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Jedburgh, 29-31 High Street

Tenement (18th Century)

Site Name Jedburgh, 29-31 High Street

Classification Tenement (18th Century)

Canmore ID 96550

Site Number NT62SE 121

NGR NT 65078 20654

Datum OSGB36 - NGR

Permalink http://canmore.org.uk/site/96550

Ordnance Survey licence number 100057073. All rights reserved.
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Digital Images

Administrative Areas

  • Council Scottish Borders, The
  • Parish Jedburgh
  • Former Region Borders
  • Former District Roxburgh
  • Former County Roxburghshire

Architecture Notes

NT62SE 121 65078 20654

Activities

Photographic Survey (1964)

Photographic survey of buildings in Jedburgh, Roxburghshire, by the Scottish National Buildings Record/Ministry of Work in 1964.

Standing Building Recording (18 June 2009)

NT 65078 20654 A desk-based assessment and external elevation survey were undertaken in June 2009 before development. The former shop probably dates from the late 18th century and is a three-bay, three-storey building with a shop frontage on the ground floor and accommodation above. The building, now in a ruinous state, had been modified over the years, and demolition of some of the rear of the building in the 1980s had exposed the original and inserted bricked-up openings to the rear south-facing elevation. A further watching brief was undertaken during the removal of later fabric from the front façade.

Archive: RCAHMS (intended)

Funder: Borders County Council

Diana Sproat and Gemma Hudson – AOC Archaeology Group

Photographic Survey (23 November 2012)

A photographic survey was of made of the accessible areas of 31 High Street, Jedburgh ahead of the demolition of the building. The structural condition of the building meant that it had been extensively propped and braced with scaffold for several years, but there remained significant evidence for its earlier form. Earlier roof timbers projected at mid-height from the SE wall of the second (top) floor, showing an earlier roofline. This roofline probably is probably contemporary to the earlier stonework in the E corner of the building, where a doorway (suspended between the current first and second floor levels) former led through to the property adjoining to the NE. The roof timbers that propped the current second floor level appeared to be of an age that suggests they were reused from this earlier phase of the building's form. At ground floor level and throughout the rear SE wall of the property there were re-used, worked ashlar stones that have evidently been quarried from an earlier building of some quality. A stub of wall returns to the rear elevation at ground floor level which shows a building once abutted the SE corner of the property.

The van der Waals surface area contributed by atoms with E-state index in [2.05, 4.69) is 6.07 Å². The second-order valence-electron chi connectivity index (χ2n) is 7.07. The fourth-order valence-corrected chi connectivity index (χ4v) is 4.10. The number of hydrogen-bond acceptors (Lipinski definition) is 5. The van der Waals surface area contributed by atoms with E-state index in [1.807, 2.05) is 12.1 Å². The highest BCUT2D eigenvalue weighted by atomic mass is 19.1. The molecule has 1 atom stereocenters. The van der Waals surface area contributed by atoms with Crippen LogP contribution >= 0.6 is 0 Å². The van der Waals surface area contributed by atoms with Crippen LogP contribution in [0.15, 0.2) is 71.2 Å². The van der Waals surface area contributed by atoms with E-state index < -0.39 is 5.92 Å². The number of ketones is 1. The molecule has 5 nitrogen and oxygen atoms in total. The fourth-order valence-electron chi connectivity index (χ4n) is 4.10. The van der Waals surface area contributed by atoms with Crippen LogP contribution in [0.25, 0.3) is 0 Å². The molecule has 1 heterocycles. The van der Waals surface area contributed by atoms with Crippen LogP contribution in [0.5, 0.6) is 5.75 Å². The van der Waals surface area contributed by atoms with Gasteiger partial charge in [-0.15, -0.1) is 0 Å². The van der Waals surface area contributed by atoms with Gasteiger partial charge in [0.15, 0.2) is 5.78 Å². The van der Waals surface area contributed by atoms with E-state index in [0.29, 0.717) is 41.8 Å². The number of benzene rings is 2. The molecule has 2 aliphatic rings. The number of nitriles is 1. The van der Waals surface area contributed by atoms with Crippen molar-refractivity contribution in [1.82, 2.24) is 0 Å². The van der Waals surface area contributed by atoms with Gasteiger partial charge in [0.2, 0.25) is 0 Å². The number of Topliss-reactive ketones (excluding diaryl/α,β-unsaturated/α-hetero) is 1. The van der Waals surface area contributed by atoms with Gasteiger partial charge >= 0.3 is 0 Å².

A drawn record of the building was being made by Addyman Archaeology at the time of demolition.

Visited by RCAHMS Threatened Building Survey (IA and RA) - Nov 2012

Standing Building Recording (30 October 2012 - February 2013)

NT 65078 20654 A programme of archaeological work was undertaken, 30 October 2012 – March 2013, at 29–31 High Street, an historic street frontage property whose poor condition led to approval for its demolition. An historic building survey was undertaken prior to demolition and the demolition work was closely monitored. An examination of the visible elements of the rear wall of the building indicated that this was a structure of early origin, with openings displaying chamfered and roll moulded surrounds suggesting a 17th-century or possibly earlier date. The surviving masonry elements of a rear wing, demolished in recent years, also indicated a 17th- or early 18th-century date.